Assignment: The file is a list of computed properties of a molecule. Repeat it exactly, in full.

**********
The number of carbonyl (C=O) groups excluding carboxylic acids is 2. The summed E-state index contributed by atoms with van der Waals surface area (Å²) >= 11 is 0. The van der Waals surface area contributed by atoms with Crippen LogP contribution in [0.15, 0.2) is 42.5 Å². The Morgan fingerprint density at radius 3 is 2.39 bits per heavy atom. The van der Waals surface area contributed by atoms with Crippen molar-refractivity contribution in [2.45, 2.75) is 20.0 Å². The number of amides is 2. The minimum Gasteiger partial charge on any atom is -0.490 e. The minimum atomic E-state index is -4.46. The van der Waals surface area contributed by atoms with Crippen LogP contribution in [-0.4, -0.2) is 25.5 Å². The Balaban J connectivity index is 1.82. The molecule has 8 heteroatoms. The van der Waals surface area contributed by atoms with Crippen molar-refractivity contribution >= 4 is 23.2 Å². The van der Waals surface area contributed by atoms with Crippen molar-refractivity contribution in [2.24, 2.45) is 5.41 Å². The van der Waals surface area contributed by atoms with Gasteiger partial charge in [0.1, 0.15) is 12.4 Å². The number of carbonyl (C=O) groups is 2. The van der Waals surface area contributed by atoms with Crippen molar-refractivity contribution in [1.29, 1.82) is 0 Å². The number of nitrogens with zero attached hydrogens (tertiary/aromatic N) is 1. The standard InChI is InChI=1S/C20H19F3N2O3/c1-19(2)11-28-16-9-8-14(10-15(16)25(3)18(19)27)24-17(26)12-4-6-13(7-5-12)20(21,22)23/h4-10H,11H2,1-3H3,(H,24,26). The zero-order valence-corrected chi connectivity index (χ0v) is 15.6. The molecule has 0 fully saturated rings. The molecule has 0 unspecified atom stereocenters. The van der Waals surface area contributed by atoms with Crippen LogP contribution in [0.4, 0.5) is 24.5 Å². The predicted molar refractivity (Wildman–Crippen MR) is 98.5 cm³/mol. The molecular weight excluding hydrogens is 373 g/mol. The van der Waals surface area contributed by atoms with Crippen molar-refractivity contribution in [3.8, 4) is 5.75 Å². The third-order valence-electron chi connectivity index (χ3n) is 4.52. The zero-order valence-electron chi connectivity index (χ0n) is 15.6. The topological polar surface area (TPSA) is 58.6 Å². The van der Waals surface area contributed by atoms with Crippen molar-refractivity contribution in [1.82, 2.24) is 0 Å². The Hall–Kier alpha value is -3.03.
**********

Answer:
The number of carbonyl (C=O) groups excluding carboxylic acids is 2. The summed E-state index contributed by atoms with van der Waals surface area (Å²) >= 11 is 0. The van der Waals surface area contributed by atoms with Crippen LogP contribution in [0.15, 0.2) is 42.5 Å². The Morgan fingerprint density at radius 3 is 2.39 bits per heavy atom. The van der Waals surface area contributed by atoms with Crippen molar-refractivity contribution in [2.45, 2.75) is 20.0 Å². The number of amides is 2. The minimum Gasteiger partial charge on any atom is -0.490 e. The minimum atomic E-state index is -4.46. The van der Waals surface area contributed by atoms with Crippen LogP contribution in [-0.4, -0.2) is 25.5 Å². The Balaban J connectivity index is 1.82. The molecule has 8 heteroatoms. The van der Waals surface area contributed by atoms with Crippen molar-refractivity contribution >= 4 is 23.2 Å². The van der Waals surface area contributed by atoms with Crippen molar-refractivity contribution in [2.24, 2.45) is 5.41 Å². The van der Waals surface area contributed by atoms with Gasteiger partial charge in [0.1, 0.15) is 12.4 Å². The number of carbonyl (C=O) groups is 2. The van der Waals surface area contributed by atoms with Crippen molar-refractivity contribution in [1.29, 1.82) is 0 Å². The number of nitrogens with zero attached hydrogens (tertiary/aromatic N) is 1. The standard InChI is InChI=1S/C20H19F3N2O3/c1-19(2)11-28-16-9-8-14(10-15(16)25(3)18(19)27)24-17(26)12-4-6-13(7-5-12)20(21,22)23/h4-10H,11H2,1-3H3,(H,24,26). The zero-order valence-corrected chi connectivity index (χ0v) is 15.6. The molecule has 0 fully saturated rings. The molecule has 0 unspecified atom stereocenters. The van der Waals surface area contributed by atoms with Crippen LogP contribution in [0.4, 0.5) is 24.5 Å². The predicted molar refractivity (Wildman–Crippen MR) is 98.5 cm³/mol. The molecular weight excluding hydrogens is 373 g/mol. The van der Waals surface area contributed by atoms with Crippen molar-refractivity contribution in [3.8, 4) is 5.75 Å². The third-order valence-electron chi connectivity index (χ3n) is 4.52. The zero-order valence-electron chi connectivity index (χ0n) is 15.6. The topological polar surface area (TPSA) is 58.6 Å². The van der Waals surface area contributed by atoms with Crippen molar-refractivity contribution in [1.82, 2.24) is 0 Å². The Hall–Kier alpha value is -3.03.